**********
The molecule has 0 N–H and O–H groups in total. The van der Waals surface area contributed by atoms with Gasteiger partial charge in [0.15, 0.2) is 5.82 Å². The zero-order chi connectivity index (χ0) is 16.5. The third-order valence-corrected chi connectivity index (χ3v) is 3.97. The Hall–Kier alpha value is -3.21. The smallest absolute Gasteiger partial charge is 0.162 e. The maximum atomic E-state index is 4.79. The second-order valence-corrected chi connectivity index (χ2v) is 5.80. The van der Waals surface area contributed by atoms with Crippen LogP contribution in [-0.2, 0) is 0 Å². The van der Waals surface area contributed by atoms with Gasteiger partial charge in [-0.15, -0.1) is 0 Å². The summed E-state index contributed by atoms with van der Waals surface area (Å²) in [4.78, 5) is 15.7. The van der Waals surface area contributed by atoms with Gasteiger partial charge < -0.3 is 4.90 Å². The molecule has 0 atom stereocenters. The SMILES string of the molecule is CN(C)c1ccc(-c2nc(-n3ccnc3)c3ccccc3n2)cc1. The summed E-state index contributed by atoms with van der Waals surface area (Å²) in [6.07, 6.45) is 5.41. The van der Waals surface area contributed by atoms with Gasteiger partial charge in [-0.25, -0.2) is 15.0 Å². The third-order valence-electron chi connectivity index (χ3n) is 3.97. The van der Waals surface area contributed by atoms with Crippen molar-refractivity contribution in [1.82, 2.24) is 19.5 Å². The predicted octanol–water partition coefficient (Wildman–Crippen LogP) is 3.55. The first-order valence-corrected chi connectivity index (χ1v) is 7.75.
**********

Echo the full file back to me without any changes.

The molecule has 0 N–H and O–H groups in total. The van der Waals surface area contributed by atoms with Gasteiger partial charge in [0.15, 0.2) is 5.82 Å². The zero-order chi connectivity index (χ0) is 16.5. The third-order valence-corrected chi connectivity index (χ3v) is 3.97. The Hall–Kier alpha value is -3.21. The smallest absolute Gasteiger partial charge is 0.162 e. The maximum atomic E-state index is 4.79. The second-order valence-corrected chi connectivity index (χ2v) is 5.80. The van der Waals surface area contributed by atoms with Crippen LogP contribution in [-0.2, 0) is 0 Å². The van der Waals surface area contributed by atoms with Gasteiger partial charge in [-0.15, -0.1) is 0 Å². The summed E-state index contributed by atoms with van der Waals surface area (Å²) in [4.78, 5) is 15.7. The van der Waals surface area contributed by atoms with Gasteiger partial charge < -0.3 is 4.90 Å². The molecule has 0 atom stereocenters. The SMILES string of the molecule is CN(C)c1ccc(-c2nc(-n3ccnc3)c3ccccc3n2)cc1. The summed E-state index contributed by atoms with van der Waals surface area (Å²) in [6.07, 6.45) is 5.41. The van der Waals surface area contributed by atoms with Gasteiger partial charge in [-0.25, -0.2) is 15.0 Å². The third-order valence-electron chi connectivity index (χ3n) is 3.97. The van der Waals surface area contributed by atoms with Crippen molar-refractivity contribution in [1.82, 2.24) is 19.5 Å². The predicted octanol–water partition coefficient (Wildman–Crippen LogP) is 3.55. The first-order valence-corrected chi connectivity index (χ1v) is 7.75.